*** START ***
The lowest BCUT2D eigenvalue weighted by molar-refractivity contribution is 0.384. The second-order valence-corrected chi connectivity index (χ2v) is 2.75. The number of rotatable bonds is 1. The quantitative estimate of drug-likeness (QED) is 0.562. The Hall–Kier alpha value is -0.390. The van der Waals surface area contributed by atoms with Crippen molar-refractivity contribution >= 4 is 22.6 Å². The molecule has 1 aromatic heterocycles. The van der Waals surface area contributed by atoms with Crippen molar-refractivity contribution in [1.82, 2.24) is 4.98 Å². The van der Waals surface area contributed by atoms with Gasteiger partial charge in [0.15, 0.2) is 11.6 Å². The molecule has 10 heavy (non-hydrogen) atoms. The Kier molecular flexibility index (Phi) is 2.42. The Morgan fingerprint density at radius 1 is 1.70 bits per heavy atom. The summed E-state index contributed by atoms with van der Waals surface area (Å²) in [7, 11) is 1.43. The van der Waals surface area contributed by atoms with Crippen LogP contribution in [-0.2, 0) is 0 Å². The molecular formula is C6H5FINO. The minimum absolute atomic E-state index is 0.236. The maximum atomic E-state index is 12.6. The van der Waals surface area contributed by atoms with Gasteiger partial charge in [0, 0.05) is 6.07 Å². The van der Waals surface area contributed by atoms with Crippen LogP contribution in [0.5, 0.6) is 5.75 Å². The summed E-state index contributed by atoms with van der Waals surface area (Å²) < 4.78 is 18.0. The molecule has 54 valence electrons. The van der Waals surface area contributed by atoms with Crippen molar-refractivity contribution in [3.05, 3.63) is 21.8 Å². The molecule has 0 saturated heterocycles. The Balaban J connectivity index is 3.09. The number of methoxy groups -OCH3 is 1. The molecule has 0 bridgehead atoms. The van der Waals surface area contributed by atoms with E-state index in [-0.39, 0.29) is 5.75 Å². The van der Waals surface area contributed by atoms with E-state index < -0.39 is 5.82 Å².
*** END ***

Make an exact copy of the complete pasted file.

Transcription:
The lowest BCUT2D eigenvalue weighted by molar-refractivity contribution is 0.384. The second-order valence-corrected chi connectivity index (χ2v) is 2.75. The number of rotatable bonds is 1. The quantitative estimate of drug-likeness (QED) is 0.562. The Hall–Kier alpha value is -0.390. The van der Waals surface area contributed by atoms with Crippen molar-refractivity contribution >= 4 is 22.6 Å². The molecule has 1 aromatic heterocycles. The van der Waals surface area contributed by atoms with Crippen molar-refractivity contribution in [1.82, 2.24) is 4.98 Å². The van der Waals surface area contributed by atoms with Gasteiger partial charge in [0.15, 0.2) is 11.6 Å². The molecule has 10 heavy (non-hydrogen) atoms. The Kier molecular flexibility index (Phi) is 2.42. The Morgan fingerprint density at radius 1 is 1.70 bits per heavy atom. The summed E-state index contributed by atoms with van der Waals surface area (Å²) in [7, 11) is 1.43. The van der Waals surface area contributed by atoms with Crippen LogP contribution in [-0.2, 0) is 0 Å². The molecular formula is C6H5FINO. The minimum absolute atomic E-state index is 0.236. The maximum atomic E-state index is 12.6. The van der Waals surface area contributed by atoms with Gasteiger partial charge in [0, 0.05) is 6.07 Å². The van der Waals surface area contributed by atoms with Crippen LogP contribution in [0.5, 0.6) is 5.75 Å². The summed E-state index contributed by atoms with van der Waals surface area (Å²) < 4.78 is 18.0. The molecule has 54 valence electrons. The van der Waals surface area contributed by atoms with Crippen molar-refractivity contribution in [3.05, 3.63) is 21.8 Å². The molecule has 0 saturated heterocycles. The Balaban J connectivity index is 3.09. The number of methoxy groups -OCH3 is 1. The molecule has 0 bridgehead atoms. The van der Waals surface area contributed by atoms with E-state index in [-0.39, 0.29) is 5.75 Å². The van der Waals surface area contributed by atoms with E-state index < -0.39 is 5.82 Å².